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Sunday, November 25, 2001

Elmira sits on the edge of history

Jerry Bowen

Nearby railroad stop sparked city’s growth

Anyone who studies history becomes aware that access to an area has much to do with the growth and decline of towns and cities.

Solano County is no different. Several towns have been built, only to disappear or decline severely when access to them changes.

Once-important towns and commercial centers such as Main Prairie, Batavia, Birds Landing, Collinsville, and Cement are either gone or are faded shells. Perhaps some may survive or once again grow in importance as priorities and centers of commerce change.

One town that once was on the central line of growth, even eclipsing Vacaville and Fairfield in expansion and importance was Elmira.

Elmira had its beginnings in two places about a mile from each other.

Probably the first was the establishment of a small, one-room depot on the newly built California Pacific Railroad in 1868, about a mile south of present-day Elmira. It was named Vaca Station. Wolf Levi established a General Merchandise Store, Tom Eddington built a boarding house and George Cadman moved his blacksmith shop from Cannon Station to the new site.

On May 18 of the same year, an official post office named Valta surfaced, providing the little cluster of buildings and some degree of official status, although the name doesn’t seem ever to have been used to identify the location.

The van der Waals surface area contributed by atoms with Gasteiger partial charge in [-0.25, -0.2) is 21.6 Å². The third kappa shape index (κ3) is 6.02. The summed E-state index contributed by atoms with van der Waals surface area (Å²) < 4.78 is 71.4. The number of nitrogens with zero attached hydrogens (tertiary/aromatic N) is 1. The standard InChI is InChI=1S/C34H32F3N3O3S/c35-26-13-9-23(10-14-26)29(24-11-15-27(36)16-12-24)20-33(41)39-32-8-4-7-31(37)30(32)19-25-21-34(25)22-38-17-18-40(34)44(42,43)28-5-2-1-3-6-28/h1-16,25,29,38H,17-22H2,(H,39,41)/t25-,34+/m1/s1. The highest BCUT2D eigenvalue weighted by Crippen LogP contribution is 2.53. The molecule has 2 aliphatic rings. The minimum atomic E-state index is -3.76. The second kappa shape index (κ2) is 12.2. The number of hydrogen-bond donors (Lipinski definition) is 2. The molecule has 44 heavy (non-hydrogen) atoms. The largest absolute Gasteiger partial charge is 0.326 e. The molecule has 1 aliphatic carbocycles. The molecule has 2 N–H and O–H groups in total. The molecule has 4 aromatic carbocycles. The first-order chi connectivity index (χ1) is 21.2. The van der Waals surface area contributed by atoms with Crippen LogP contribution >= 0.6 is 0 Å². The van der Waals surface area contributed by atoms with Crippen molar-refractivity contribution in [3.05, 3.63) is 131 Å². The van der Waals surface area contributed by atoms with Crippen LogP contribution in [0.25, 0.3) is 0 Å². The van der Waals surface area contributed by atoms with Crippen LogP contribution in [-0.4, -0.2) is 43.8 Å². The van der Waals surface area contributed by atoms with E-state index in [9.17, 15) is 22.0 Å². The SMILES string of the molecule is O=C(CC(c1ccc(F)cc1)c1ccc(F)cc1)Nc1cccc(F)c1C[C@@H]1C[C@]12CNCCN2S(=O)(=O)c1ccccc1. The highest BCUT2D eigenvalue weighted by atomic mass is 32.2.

Later in 1868, about a mile to the north, Stephen Hoyt was busy laying out a plat for a new town on 40 acres that he owned.

The California Pacific Railroad was going through the same area and he must have known that the Vaca-Valley and Clear Lake Railroad was also destined to link into the same place in 1870.

It made more sense to have Vaca Station at Hoyt’s location, so the store, which included the post office and Cadman’s blacksmith shop were moved in 1870 on railroad flat cars to the new site.

Confusion arose over the name Vaca Station and the town of Vacaville, so the citizens called a meeting to discuss changing the name to something else. Stephen Hoyt suggested Stephenville or Hoytville because the land west of the track belonged to him. After much discussion, it was decided in February 1871 to allow Jerome Banks, a prominent lawyer and teacher to name the town after his birthplace, Elmira, N.Y. The Vaca Post Office was also renamed Elmira, making it official and in 1876 the post office took up quarters in the Allison building.

A general merchandise store was built by W.B. Davis and later bought by Josiah Allison, whose descendents later built Vacaville’s Nut Tree.

A public grammar school soon followed and a high school was built in 1904.

The Christian Church divided its congregation from Alamo in 1872, part of them going to Vacaville and the rest Elmira. Stephen Hoyt donated the land for a church in 1878.

In 1902 the building was sold and the lots reverted to Stephen Hoyt’s grandsons, Perry, Stephen and Herbert Allison.